With the Yule Brawl, happily, Ron's actions were not portrayed sympathetically. ("missed the point.") The whole storyline was of course pretty unbelievable and a little unsettling. Viktor Krum, 18 year old Quidditch God, stalks 14 year old gangly Hermione who, though she is an awesome character deserving of love, Krum doesn't even know? Especially when in the seventh book it was pretty much confirmed that he was a bit shallow ("all the good-looking girls are taken" echoes of Yule Ball Ron). I don't know, it seemed pretty off too me. At least Hermione was portrayed as being allowed to do that.

But take for example the sixth book. Cormac McLaggen. At Slugworth's little party, Harry meets Hermione and notices that she looks disheveled. What's going on, he asks. "Cormac McLaggen makes Grawp look like a gentleman," she says. Given that Grawp recently tried to snatch Hermione (another scene with very disturbing sexual subtext), from which she must be protected by Harry and because of which she is reduced to shaking and whimpering with fear, you'd think Harry's response would be one of concern or at least sympathy.

No. It's "Serves you right." Excuse me? Hermione just used the word "escape" to describe getting away from this punk who apparently is more unpleasantly sexually aggressive than a giant, and Harry says "serves you right." For what? Going out on a date? I'm sorry, does she belong to Ron now? She made a petty choice, yes, but it was a choice she had a right to make and it certainly does not justify unwanted sexual aggression (the word I'm looking for here is "assault.") That the text does not pass judgment on Harry's nasty comment shows complacence with it.

And in the seventh book the subtext grows ever more upsetting. Fenrir Greyback? For God's sake, does the man want to bite her or rape her? Hell, that's not even subtext. That's Hermione being threatened with rape by this man-beast and Ron being all "no! my pretty lady!" Note that while Harry's skin crawled, he did not attempt to struggle when he heard Fenrir assaulting Hermione. That job was reserved for the man who possesses her sexuality. That whole thing with Bellatrix the She-Devil torturing Hermione the Virgin while Ron the Knight cries her name stank equally of possession. Especially given the way her recovery was portrayed, basically with Ron protecting her like aargh why.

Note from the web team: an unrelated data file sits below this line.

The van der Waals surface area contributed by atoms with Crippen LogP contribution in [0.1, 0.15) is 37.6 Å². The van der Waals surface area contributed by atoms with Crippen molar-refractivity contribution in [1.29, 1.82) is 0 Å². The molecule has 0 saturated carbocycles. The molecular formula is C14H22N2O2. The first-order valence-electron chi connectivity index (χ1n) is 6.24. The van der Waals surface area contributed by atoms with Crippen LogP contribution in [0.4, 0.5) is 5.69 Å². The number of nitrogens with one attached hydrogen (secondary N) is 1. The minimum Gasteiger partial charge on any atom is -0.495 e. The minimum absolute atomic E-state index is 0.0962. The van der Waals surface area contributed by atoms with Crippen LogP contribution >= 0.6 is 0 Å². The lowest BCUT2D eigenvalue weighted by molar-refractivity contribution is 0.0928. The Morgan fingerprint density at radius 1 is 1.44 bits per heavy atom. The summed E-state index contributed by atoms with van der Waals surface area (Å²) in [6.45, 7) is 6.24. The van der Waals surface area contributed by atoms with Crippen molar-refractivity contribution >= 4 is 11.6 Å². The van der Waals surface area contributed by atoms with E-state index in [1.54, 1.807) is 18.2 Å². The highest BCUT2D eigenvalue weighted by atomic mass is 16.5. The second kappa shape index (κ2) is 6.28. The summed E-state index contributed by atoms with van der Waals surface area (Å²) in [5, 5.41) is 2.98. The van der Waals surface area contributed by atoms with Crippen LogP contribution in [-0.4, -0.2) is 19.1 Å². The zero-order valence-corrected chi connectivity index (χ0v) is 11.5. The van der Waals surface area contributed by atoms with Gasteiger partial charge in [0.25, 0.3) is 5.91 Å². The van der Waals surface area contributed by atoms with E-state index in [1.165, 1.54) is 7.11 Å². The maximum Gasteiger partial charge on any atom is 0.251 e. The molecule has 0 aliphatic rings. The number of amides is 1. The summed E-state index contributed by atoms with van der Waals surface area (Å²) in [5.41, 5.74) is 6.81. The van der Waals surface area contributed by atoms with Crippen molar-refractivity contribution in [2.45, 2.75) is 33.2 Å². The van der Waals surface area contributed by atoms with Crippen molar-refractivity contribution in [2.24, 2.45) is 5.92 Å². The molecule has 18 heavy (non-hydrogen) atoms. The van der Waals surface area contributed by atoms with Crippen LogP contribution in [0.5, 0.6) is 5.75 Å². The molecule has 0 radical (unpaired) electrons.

My point is that a lot of those scenes and comments were pretty gratuitous and reveal some kind of disturbing things about Rowling's psyche. There were a thousand little mentions of Hermione's vulnerable sexuality, from the men catcalling on Tottenham Court Road, to "counted as chivalrous that he was not asking Hermione to do it for him," to Ron insisting that Hermione sleep on the cushions and all the other instances I've mentioned in this leviathan post. The one that stand out most in my mind, FWIW, is seriously Harry having to pull Hermione away from Grawp. Note that none of these examples were at all relevant to any sort of larger story or point. They were just there, and they piss me off.

Another subtle little example of this that really got to me, by the way, was when they were at Bill and Fleur's house and even though the three had just been spending like MONTHS sleeping in the same room with no mention of any problems or issues, it seemed like a big deal was made of the fact that Hermione and Luna were sharing a room, like oh better protect their chastity. Not really a big offense in the scheme of things, but really.

And finally, Hermione's life as an adult. What was up with that epilogue? I mean, I know that the epilogue was pretty much bad news in every way, but was there even one single mention of Hermione's career? What did she decide to do? Healing? Did she do something big with SPEW? No, of course not, she got married and had children. Every woman's happy ending. That bugged me enough when it happened to Fleur (she was a Triwizard champion, and now what, she spends all her time making breakfast trays) but when it happened to Hermione it was even worse.

To be fair, it happened to all of them. Seems like to Rowling a happy ending seriously consists of marriage and children. It just makes me mad because in the Harry Potter universe, when a man and a woman get married, the woman stays home and now has no life outside her husband and children. (For your consideration: Petunia, Narcissa, Molly Weasley, Fleur, Tonks. Contrast with McGonagall, Umbridge, Bellatrix and Rita Skeeter, and also notice how all of the women in the first list are sympathetic even when not really nice, whereas the second list, with the exception of McGonagall, represent the most loathable characters in the series.)

So in summary: Hermione, though a likable character, has her independence, personality and sympathy consistently undermined by negative portrayals of her as a female, isolation from other women, and gratuitous disturbing scenes involving her sexuality.

*Okay, that's actually probably the Bible. So sue me.